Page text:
As Zoe Lofgren, Democratic member of the January 6 committee, said: The big lie was also a big scam.

David Becker, executive director of the nonpartisan Center for Election Research and Innovation, said the nonexistent election defense fund added a new layer to the Jan. 6 investigation. Along with insurrection, sedition, and an attempted coup, the American people were now learning what swindling was.

We now know that Donald Trump was repeatedly told by his own family, cabinet and staff that his claims about a stolen election had no basis, and yet he continued to use those claims to raise funds. , Becker said.

He was selling false claims to his followers. The money they gave was not even used for what he said it would be used for: fighting the election in court.

Lofgrens’ unveiling of the big scam isn’t the first time Trump has been accused of playing tough and loose when it comes to money. In his book Uncovering Trump, former Washington Post reporter David Fahrenthold lays bare the real estate developer’s sleight of hand in his charitable dealings dating back to the 1980s.

During his first presidential run in 2016, Trump said he had given tens of millions in charitable donations over his lifetime. Yet when Fahrenthold went looking for evidence of such benevolence, all he could find were records of $6 million that had been transferred to Trump’s charitable arm, the Trump Foundation, since 1987.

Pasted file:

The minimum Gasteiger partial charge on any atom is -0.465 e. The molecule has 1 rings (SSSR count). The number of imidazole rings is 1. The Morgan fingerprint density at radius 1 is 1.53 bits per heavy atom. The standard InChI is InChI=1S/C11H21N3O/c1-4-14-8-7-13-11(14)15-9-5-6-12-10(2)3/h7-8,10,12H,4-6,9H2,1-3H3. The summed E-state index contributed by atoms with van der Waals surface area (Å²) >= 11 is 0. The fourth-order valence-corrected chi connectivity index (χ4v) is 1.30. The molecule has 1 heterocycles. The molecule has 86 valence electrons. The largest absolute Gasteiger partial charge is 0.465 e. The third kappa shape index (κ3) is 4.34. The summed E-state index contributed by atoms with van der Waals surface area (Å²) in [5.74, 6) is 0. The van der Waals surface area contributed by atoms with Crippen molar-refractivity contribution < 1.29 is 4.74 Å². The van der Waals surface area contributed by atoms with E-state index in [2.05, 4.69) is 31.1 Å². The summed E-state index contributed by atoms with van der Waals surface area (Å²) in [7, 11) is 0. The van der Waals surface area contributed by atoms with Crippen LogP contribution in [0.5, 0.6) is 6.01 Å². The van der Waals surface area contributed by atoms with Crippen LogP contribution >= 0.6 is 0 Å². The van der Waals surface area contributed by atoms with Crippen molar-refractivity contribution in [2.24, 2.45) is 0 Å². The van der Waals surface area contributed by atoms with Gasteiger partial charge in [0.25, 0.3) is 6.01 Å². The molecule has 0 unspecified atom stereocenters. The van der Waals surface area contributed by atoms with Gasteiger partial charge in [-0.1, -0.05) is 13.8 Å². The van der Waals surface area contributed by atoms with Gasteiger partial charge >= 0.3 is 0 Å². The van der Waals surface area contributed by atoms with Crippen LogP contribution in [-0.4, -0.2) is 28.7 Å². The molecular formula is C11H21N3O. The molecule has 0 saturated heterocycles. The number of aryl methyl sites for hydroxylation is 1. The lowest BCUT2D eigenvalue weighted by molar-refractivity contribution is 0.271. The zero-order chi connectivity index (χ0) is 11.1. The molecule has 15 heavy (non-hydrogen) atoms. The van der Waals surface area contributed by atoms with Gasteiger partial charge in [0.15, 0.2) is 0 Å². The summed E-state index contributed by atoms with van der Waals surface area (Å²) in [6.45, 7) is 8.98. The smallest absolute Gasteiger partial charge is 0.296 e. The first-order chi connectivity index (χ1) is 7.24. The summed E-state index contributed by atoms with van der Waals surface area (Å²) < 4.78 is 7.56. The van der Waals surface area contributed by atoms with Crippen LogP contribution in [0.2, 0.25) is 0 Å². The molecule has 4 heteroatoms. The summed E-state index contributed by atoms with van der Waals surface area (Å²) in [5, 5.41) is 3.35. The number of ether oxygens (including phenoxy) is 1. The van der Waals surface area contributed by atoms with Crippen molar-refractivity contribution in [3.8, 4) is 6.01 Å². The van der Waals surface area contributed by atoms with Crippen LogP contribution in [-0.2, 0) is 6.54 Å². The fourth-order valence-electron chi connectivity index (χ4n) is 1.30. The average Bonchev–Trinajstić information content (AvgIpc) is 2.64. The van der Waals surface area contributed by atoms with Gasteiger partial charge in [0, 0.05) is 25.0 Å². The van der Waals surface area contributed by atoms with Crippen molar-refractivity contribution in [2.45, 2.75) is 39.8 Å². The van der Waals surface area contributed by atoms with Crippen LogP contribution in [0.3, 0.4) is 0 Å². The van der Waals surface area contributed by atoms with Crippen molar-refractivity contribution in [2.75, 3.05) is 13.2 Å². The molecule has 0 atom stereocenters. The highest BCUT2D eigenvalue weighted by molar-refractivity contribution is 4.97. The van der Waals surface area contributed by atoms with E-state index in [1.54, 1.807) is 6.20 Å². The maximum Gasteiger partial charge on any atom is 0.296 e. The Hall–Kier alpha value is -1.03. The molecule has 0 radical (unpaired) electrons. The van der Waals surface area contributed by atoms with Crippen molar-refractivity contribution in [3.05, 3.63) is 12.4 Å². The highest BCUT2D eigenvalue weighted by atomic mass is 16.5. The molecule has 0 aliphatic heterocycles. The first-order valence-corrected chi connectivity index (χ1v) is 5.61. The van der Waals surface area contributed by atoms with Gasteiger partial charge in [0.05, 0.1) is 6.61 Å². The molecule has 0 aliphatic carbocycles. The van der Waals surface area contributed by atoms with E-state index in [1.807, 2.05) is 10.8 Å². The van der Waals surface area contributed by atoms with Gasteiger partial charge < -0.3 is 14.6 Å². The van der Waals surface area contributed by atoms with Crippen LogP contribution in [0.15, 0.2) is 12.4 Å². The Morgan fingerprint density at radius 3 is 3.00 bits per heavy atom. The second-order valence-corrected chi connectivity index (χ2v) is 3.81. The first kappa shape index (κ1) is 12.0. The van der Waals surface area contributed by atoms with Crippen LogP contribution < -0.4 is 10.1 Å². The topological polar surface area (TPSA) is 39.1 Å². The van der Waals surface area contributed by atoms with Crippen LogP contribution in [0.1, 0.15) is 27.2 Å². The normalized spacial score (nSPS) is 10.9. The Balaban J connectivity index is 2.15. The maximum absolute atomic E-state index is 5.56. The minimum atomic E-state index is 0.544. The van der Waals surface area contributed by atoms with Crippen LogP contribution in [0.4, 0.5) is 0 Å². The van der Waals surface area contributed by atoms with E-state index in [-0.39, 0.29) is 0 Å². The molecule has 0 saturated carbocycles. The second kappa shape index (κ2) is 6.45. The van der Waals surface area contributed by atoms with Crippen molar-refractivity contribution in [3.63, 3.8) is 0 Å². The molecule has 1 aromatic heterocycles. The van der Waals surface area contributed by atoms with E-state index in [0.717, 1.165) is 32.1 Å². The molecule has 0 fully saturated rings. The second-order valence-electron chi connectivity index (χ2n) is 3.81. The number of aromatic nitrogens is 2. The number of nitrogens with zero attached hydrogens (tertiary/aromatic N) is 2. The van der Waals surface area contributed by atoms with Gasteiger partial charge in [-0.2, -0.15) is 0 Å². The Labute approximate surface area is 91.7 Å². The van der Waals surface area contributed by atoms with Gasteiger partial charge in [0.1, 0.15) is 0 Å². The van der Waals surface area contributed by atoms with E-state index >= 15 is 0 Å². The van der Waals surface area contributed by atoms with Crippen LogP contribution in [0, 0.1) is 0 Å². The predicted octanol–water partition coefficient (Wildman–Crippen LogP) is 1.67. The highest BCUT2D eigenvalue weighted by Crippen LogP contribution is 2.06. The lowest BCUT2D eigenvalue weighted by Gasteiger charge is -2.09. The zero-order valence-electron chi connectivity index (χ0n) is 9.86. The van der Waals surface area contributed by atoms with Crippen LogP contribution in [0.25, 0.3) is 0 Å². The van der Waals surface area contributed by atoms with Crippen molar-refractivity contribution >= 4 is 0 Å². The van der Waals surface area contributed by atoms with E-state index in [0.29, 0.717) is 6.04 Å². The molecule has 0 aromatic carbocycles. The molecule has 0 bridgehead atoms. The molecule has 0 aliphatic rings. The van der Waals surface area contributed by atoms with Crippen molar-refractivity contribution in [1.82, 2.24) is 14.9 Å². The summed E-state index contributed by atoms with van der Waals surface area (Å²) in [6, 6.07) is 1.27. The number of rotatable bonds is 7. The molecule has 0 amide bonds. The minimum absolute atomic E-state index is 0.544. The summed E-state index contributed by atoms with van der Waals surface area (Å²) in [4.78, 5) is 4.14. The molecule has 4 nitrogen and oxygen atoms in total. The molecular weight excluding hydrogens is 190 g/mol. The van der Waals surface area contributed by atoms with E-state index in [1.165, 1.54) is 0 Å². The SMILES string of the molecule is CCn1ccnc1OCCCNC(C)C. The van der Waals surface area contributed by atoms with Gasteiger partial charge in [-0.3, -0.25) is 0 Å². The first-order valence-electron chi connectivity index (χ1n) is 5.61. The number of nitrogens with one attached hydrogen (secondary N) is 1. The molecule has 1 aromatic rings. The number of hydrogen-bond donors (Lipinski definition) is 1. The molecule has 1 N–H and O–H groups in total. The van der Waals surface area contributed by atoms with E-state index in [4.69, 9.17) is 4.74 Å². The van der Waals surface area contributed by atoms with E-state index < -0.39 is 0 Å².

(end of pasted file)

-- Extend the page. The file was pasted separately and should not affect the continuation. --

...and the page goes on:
It was also unclear where most of that $6 million went. The only tangible evidence of philanthropic donations amounted to a few thousand dollars.

One of those gifts, worth $20,000, turned out to have been used by Trump to buy a portrait of himself to give to his wife Melania.

Fahrentholds reporting to the Post discovered other irregularities. Trump has used more than a quarter million dollars from his charitable foundation to cover legal costs incurred in lawsuits related to his profitable businesses.

The foundation’s largest donation, $264,631, was used to repair a fountain on the grounds of the New York Plaza Hotel, which Trump owned at the time.

If Trump’s claims about his philanthropic largesse have raised questions, so has his use of taxpayers’ money during his time in the White House. While in the presidency, he billed government departments millions of dollars for the use of his Florida Mar-a-Lago club and other hotel properties.

Trump has also come to the rescue of those accused of defrauding unsuspecting conservative Americans by making false promises. Steve Bannon, the former chief White House strategist, was pardoned by Trump on the last day of his presidency.